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Joseph AND HIS BRETHREN (Irving Rapper and Luciano Ricci, 1960) **
In the wake of the adoption of the Widescreen process and the consequent increase in popularity of the Biblical subgenre within the realm of the Epic, stories from the Old and New Testament became a much-raided Hollywood commodity during the 1950s and 1960s. It was only a matter of time before the ultra-Catholic Italians got onto the bandwagon and grew another branch into their own in-house brand of the epic that was renamed the peplum.
As would eventually became the custom, veteran Hollywood film-makers – among them Frank Borzage, Raoul Walsh, Jacques Tourneur and Edgar G. Ulmer – were engaged to supervise the production of these cheaper Italian epics and so it is that Irving Rapper – best-known for the schmaltzy but solid Bette Davis vehicles NOW, VOYAGER (1942) and DECEPTION (1946) – became involved with bringing to the big-screen the story of Joseph; subsequently, he would be employed in a similar capacity on PONTIUS PILATE (1962). While the co-director here was one Luciano Ricci – who would later (under the alias of Herbert Wise) be the officially credited director of THE CASTLE OF THE LIVING DEAD (1964) despite the reported intervention of two others! – the actors who came on board Joseph AND HIS BRETHREN were far better known. Chief among them were Robert Morley (ludicrously hamming it up as Potiphar) and genre staple Finlay Currie (as a dignified Jacob), while the younger roles were entrusted to an eclectic bunch: Geoffrey Horne (in the title role), Belinda Lee (as Potiphar’s deceitful wife, she featured in several of these Italian cheapies and would eventually die tragically within a year in a road accident), Arturo Domenici (as Potiphar’s ambitious counsellor), Terence Hill (as Joseph’s younger brother Benjamin) and Dante Di Paolo (as the main schemer among Joseph’s jealous brothers).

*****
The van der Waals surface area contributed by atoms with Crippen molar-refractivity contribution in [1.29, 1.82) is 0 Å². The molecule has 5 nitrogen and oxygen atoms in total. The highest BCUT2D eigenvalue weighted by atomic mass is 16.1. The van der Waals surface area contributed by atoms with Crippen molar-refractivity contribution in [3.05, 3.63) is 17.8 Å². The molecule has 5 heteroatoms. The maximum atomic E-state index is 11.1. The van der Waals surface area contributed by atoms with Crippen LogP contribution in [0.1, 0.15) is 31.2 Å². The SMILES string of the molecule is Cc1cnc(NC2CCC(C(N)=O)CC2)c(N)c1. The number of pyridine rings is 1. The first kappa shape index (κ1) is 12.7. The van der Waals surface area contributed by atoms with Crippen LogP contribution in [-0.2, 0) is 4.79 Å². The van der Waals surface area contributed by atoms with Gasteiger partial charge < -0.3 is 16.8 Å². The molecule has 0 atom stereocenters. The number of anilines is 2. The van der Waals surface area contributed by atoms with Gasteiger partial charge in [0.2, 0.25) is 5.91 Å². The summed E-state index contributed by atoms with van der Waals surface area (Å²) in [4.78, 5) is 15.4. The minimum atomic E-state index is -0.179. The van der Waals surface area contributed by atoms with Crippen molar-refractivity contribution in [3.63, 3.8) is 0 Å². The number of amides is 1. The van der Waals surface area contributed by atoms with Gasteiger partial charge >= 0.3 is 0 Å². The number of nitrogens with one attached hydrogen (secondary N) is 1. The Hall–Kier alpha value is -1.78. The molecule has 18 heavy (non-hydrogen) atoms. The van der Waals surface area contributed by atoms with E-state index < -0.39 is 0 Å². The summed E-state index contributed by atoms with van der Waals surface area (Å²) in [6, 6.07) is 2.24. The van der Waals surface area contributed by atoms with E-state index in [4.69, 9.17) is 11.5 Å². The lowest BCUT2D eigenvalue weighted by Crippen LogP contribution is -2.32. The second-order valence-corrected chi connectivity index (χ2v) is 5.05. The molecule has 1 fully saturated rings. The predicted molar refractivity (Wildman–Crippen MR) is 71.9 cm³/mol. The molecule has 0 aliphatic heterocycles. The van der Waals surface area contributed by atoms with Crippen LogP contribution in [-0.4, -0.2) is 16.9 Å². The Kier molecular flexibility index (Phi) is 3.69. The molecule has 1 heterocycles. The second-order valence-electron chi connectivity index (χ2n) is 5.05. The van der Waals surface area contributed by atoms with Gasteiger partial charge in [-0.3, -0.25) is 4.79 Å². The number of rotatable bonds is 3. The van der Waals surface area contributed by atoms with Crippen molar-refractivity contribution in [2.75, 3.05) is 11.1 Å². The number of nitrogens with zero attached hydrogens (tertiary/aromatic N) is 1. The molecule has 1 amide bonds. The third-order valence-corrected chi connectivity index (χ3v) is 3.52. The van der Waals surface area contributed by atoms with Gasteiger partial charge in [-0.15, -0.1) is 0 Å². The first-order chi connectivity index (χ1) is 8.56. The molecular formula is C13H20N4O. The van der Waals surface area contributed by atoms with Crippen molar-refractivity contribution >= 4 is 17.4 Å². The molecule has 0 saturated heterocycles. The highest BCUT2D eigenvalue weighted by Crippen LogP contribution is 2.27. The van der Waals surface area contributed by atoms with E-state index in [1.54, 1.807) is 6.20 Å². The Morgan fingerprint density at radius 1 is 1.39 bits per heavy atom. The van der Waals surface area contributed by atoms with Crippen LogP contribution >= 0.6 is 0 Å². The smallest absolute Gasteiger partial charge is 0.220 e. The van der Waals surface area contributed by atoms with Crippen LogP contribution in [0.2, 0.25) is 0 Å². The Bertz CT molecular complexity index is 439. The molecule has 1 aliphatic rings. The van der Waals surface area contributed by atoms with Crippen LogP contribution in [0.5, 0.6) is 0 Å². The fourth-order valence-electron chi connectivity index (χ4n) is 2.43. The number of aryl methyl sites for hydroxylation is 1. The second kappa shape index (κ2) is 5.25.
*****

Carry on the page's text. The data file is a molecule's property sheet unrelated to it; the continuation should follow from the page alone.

One may wonder why I’m talking about everything else but the film and, unfortunately, that’s because it is no great shakes. While the story was good enough to be remade thrice on celluloid – as a 1974 TV movie by Michael Cacoyannis, yet again for TV in 1995 and as a Dreamworks animated feature in 2000 – not to mention revamped as a musical extravaganza on the stage, the version under review is dreary, dull and unmemorable. Small wonder, then that the film has fallen into public domain and is available on various budget DVDs in an English-dubbed, pan-and-scan, washed out print which further serves to alienate the viewer.
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